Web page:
Is 5:00 p.m. on a Friday too late for a little Hyper-V-centric news? Nah.
Microsoft’s Michael Kleef just posted a short update on his personal TechNet blog about a new discovery involving Hyper-V R2 SP1. Apparently, the latest version of Hyper-V will now support up to 12 virtual machines per logical processor, up from the previous max of eight, but only for Windows 7 SP1 guests.
In other words, admins can host up to 12 guest operating systems per logical processor on a Hyper-V host as long as each of those guest OSes are running Windows 7 SP1. Otherwise, the ratio of VMs/logical processor remains at 8:1.
The concept of “VMs per logical processor” is a sort of confusing one, however, as most admins are more familiar with VMs per core. One commenter on Microsoft’s requirements and limits page for Hyper-V even pleaded that the company change its lingo, noting that “while [logical processors] might be technically correct, what really matters is virtual processors per physical cores. This is a much easier concept to grasp.”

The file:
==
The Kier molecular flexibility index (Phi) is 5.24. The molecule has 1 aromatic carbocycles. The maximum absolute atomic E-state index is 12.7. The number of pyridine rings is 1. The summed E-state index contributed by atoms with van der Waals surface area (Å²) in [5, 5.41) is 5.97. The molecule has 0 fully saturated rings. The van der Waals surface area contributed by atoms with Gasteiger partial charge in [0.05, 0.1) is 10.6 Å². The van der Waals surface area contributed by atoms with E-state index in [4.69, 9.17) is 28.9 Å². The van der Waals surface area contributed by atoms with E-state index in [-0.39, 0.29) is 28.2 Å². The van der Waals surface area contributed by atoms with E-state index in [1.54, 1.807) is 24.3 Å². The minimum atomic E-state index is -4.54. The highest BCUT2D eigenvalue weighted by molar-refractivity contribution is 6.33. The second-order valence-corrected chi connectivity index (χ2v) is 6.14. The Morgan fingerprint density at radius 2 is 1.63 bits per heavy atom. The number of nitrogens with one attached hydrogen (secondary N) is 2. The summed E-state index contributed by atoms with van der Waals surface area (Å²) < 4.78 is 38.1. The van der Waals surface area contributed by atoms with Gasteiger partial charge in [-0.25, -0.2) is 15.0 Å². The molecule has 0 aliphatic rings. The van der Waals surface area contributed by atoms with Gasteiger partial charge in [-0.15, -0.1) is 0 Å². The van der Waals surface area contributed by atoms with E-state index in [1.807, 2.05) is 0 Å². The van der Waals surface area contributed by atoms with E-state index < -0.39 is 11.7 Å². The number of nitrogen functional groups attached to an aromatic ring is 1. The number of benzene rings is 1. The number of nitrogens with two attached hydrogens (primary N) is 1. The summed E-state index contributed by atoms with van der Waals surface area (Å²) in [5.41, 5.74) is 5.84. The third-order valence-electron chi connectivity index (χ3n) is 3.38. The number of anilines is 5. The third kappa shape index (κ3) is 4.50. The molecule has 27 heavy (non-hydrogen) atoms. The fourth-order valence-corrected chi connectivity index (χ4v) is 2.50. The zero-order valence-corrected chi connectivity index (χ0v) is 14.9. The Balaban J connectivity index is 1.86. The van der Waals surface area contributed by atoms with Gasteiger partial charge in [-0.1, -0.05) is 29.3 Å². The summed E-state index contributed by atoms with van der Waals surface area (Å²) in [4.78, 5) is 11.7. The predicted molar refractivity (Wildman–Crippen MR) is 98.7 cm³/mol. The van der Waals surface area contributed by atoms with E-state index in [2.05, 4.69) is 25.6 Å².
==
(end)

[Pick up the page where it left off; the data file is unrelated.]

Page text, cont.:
For his part, Kleef attempted to clear up the confusion in his post. He noted that “[Microsoft doesn’t] really support VMs/core…we actually support VMs/logical [processors]”, explaining that the term core implies “physical core support”, while logical processors “can be either physical or multi-threaded cores.”
Of course, he also added to the confusion by writing “Hyper-V SP1 increases support for VM/core” right in the title of the blog post, but still…
For more information on the first service packs for Windows 7 and Server 2008 R2, visit SearchWindowsServer.com.